The books in the Obernewtyn series

The books in the Obernewtyn series

The series is a wonderful story of Elspeth’s struggle to learn to trust, love and open up, even as she moves closer to finding all the information she needs to save the world from being destroyed a second and final time.

Books in the Series:

  1. 1.       Obernewtyn
  2. 2.       The Farseekers
  3. 3.       Ashling
  4. 4.       The Keeping Place
  5. 5.       The Stone Key
  6. 6.       The Sending
  7. 7.       The Red Queen

#Note: Some titles are different in certain countries

Adult High Fantasy: The Liveship Traders by Robin Hobb

Right off the bat, I’m going to have to explain why I’m recommending this series first, since it’s actually the second Robin Hobb trilogy to be set in The Realm of the Elderlings. I am yet to read another series by Robin Hobb, but I have to say, I am most certainly going to. A friend of mine recommended the author to me, but suggested I read this series first, instead of the Farseer Trilogy, and I listened to her, because she knows all.

Basically, she told me that she thought I’d be more likely to finish this series and be encouraged to read on, and that I would pick up links between the Farseer Trilogy (the series set before this one) and The Liveship Traders if I read them out of order. I guess it’s like the Chronicles of Narnia. You don’t read the first book first, because that would be ridiculous. Anyway, as I said, I’m yet to make it to the Farseer Trilogy myself, so I’m going to give you guys the same advice, and recommend you read the Liveship Traders first.

The Mad Liveship, Paragon.

The Mad Liveship, Paragon.

This series is just fantastic. It is vivid and powerful, and I actually finished reading it, which is more than I can say for a lot of the adult fiction I’ve tried to read. Because it’s a high fantasy series, I’m going to admit right now that these books are way more complex and epic than I could possibly try to summarise, so I’m going to try to do my best to make them sound even remotely as good as they really are.

The trilogy follows several different characters and their lives, which are centred around the fate of the liveship, Vivacia, a coveted vessel with a figurehead that can move, speak and think, and can thus be sailed better than a normal ship. As the characters battle for possession of the ship in their own ways and for their places in the world, they begin to learn more about the nature and history of the liveships and the damage that their creation has caused.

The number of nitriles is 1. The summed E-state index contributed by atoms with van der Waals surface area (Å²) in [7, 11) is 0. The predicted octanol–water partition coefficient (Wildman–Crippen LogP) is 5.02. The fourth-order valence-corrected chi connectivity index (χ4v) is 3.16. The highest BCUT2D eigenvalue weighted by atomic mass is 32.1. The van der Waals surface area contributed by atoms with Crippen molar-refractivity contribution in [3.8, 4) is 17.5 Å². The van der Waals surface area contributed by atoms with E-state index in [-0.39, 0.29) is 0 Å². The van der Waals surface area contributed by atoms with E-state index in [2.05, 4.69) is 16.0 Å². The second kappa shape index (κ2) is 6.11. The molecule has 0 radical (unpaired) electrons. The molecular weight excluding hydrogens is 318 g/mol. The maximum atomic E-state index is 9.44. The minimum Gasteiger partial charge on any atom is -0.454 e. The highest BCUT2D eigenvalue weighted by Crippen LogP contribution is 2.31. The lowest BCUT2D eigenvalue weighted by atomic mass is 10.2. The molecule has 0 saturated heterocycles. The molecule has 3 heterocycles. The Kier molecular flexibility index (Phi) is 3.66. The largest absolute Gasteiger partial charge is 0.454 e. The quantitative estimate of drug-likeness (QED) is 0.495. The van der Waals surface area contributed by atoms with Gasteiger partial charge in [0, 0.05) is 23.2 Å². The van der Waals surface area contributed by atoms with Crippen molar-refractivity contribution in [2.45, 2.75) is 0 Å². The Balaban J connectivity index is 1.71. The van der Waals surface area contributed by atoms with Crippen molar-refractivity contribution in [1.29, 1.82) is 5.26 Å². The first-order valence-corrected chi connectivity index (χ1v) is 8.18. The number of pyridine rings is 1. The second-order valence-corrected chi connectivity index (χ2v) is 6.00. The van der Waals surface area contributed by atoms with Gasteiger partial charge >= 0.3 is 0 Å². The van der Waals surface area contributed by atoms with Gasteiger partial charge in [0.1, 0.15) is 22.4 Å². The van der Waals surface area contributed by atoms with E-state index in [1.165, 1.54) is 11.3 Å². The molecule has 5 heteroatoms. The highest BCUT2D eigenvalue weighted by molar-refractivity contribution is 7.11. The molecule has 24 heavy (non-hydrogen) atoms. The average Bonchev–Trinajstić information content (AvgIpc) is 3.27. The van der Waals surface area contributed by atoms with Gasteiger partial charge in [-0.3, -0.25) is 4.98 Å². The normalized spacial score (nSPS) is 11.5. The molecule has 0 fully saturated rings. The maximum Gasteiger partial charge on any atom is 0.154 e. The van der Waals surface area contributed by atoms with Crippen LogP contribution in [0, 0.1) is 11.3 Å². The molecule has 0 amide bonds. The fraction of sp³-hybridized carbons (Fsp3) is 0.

Aaaaand that’s all I got. I’m not even kidding. If I say anything else, I think I’d have to write an essay. Let’s just go with pirates, dragons, amputations, battles at sea, and people and ships that go mad. Sounds amazing, am I right?

The world of the Liveship Traders is a fascinating one, and Hobb writes in wonderfully vivid detail about the mythology and structure of that world, but, as is the case with any good fantasy series, it’s actually not the world that really makes it great. It’s the characters. Ranging from a young girl to an old widower, the story is told from the perspectives of characters of all different ages, races and walks of life, and as readers, we are forced to understand those perspectives. I say forced, because most of these characters are really quite difficult to like… they’re just like real people!

In amongst all this, we experience some truly epic love stories, each overcoming their own obstacles; several different coming-of-age stories, each with their own twists and turns; and even some pretty tragic stories that could only end in death.

Books in the Liveship Traders trilogy.

Books in the Liveship Traders trilogy.

The trilogy did not end how I expected it to, and I was glad for that, because what I expected was cliché, and what I got was actually not. All the characters made the choices that they should have made in the end, even if they weren’t what you wanted them to choose, and that makes them so real.

Reading this trilogy, I’ve found Robin Hobb to be an imaginative writer with unique perspectives and a really keen understanding of the way greed, guilt and jealousy can shape a person. These books are captivating, if a little slow to get started, but they are so worth the effort, because they’re just plain epic.

Books in the Series:

  1. 1.       Ship of Magic
  2. 2.       The Mad Ship
  3. 3.       Ship of Destiny

Fun Fact: Only one of these female writers does not write under a pseudonym. Now you have to google them all to find out which one!

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Comments
2 Responses to “Book Recommendations: January 2013”
  1. Yay, thanks for this! No doubt you’ll see reviews on my blog over the upcoming year.

    And WORRIED about your fun fact about women with pseudonyms!

    Like this

    • appathegypsy says:

      You know, it’s actually not as strange as you would think, for authors to use pseudonyms these days. Publishers see their names as brands, and they prefer not to confuse and alienate fans of mystery novels when their favourite author decides to write a romance or a children’s book. It seems so weird, but it’s a marketing thing. I only found out about these authors when googling them for this post!

      Like this